A visit to Ken Kiura’s home early in the morning found him and his wife busy serving breakfast to their birds at their farm in Gatitu area, just 7 kilometres from Nyeri town. His poultry farming hustle is paying off.
Kiura, a former high school teacher, resigned in 2015 to fully venture into poultry farming, which he plans to expand into related value addition enterprise.
“I was a high school teacher employed by the Teachers Service Commission until I resigned to concentrate on my birds,” said the 38-year-old farmer.
“I left teaching when my subject had a mean of 10.54, which is A-. I felt like teaching was no longer in me and I never wanted to rob the government,” he said.
Kiura started the bird business hustle with 50 broilers in 2008 but later moved to layers in 2014, with 500 birds.
“Broilers are capital intensive, you only dispose of them when mature and cannot keep them for the long, market was also a problem,” he said.
“With layers, you can store eggs when the market is not favourable, you can always negotiate your way as eggs can be stored up to 60 days.”
He also upgraded the housing into a caging system in 2018, which he said, limits movements and therefore conserves energy to maximize production.
At first, he only had basics about poultry but with the robust information on the internet and other interaction with other farmers, he has managed to maintain up to 5,000 birds.
In his extended one-acre farm which he recently leased, he has settled an assistant who has also undergone training on poultry management.
“Feeding and hygiene are key, as hungry and unhealthy birds do not produce; one also has to sanitize to avoided infecting the coops,” said him.
“We don’t like employing experts because they come with a present mind. We hire those who learn from scratch,” said Kiura. “Experts will neglect what you tell them and do their own.”
The assistant is also responsible for the farm’s security as it is some metres away from Kiura’s residence.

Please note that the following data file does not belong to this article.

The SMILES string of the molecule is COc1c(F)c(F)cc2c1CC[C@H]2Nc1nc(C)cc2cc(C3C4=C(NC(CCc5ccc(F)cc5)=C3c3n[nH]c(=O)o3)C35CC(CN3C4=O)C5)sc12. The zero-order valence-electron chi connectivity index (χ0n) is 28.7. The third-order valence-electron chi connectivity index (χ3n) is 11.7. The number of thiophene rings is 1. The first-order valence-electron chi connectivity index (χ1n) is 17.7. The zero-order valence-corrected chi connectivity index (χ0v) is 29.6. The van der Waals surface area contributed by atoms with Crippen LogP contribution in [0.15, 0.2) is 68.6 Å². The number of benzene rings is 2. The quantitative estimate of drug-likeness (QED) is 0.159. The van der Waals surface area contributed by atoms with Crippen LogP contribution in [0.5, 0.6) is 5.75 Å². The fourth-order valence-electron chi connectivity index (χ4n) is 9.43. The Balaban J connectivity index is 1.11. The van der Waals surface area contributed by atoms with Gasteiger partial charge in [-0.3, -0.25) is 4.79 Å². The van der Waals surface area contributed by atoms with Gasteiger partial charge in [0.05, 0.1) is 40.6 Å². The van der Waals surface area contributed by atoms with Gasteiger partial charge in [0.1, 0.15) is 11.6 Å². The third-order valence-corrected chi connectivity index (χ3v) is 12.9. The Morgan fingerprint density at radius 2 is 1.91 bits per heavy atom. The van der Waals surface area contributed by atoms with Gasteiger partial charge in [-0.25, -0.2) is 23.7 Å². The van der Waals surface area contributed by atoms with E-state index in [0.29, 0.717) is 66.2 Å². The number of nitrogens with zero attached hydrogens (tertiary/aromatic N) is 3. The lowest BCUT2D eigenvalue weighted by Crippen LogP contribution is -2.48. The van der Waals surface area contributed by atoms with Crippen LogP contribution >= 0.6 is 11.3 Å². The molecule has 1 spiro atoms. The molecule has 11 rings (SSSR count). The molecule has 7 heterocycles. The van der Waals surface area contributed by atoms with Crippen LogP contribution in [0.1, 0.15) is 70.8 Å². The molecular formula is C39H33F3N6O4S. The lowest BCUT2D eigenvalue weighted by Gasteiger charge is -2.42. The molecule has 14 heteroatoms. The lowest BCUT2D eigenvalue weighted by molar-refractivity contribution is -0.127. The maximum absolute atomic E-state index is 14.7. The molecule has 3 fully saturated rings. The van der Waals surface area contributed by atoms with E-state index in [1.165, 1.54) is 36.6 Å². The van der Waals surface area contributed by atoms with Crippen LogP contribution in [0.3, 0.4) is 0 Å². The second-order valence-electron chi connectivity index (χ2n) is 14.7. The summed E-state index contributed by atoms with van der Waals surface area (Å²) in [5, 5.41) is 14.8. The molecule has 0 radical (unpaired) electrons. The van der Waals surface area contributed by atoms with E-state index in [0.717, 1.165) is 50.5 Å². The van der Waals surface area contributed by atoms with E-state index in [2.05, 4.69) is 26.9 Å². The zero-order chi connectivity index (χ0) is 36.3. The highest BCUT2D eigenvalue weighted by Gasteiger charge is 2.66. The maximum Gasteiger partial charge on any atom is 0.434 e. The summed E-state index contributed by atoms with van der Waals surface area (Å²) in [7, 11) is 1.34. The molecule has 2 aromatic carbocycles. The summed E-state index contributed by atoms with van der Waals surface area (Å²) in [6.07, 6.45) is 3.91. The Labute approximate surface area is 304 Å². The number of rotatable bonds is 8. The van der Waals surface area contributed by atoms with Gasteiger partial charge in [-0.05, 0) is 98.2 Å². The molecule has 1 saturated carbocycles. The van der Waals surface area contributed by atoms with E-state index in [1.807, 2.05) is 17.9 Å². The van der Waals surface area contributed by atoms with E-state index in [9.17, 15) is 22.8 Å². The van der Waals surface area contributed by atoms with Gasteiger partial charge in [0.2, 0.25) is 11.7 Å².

His wife, a high school teacher, who is also into the business, said that they only contact experts from Kenchic when the need arises.
According to Kiura, animals work through conditioning which once set, ought to be understood by the farmer.
“Our birds feed at 6 am and 2 pm, beyond these times, they will call you,” said him.
He said that his birds communicate when hungry or when there is an intruder. The kind of noises they make also differ depending on what they communicate.
When there is unusual noise and change in temperature, Kiura gives his birds an anti-depressor to calm them.
“We run them on vitamins when there is unusual noise and change in weather for at least three days to solve their stress as they get to their ambient temperatures,” he revealed.
The vitamins also help solve fluctuation crises in production and marketing.
The Kiuras also have more compartments within the cages that act as isolation units for the sick birds. At the entry, are also treated water for sanitization.
Selling eggs in wholesale has also helped him sell volumes and create more job opportunities, an achievement he is so much proud of.
Today, Kiura’s family sells to two big bakeries and five retail shops within Nyeri town.
Egg business, according to Kiura, has positively impacted their earnings, especially during the coronavirus pandemic when they were forced to quit all their hustles.
The father of five also has a projection of 10,000 birds in the next three years.
“We are working towards reaching a 10,000 mark in the next three years which if God allows will lead us to another related venture,” he said. For Kuria, the hustle is real.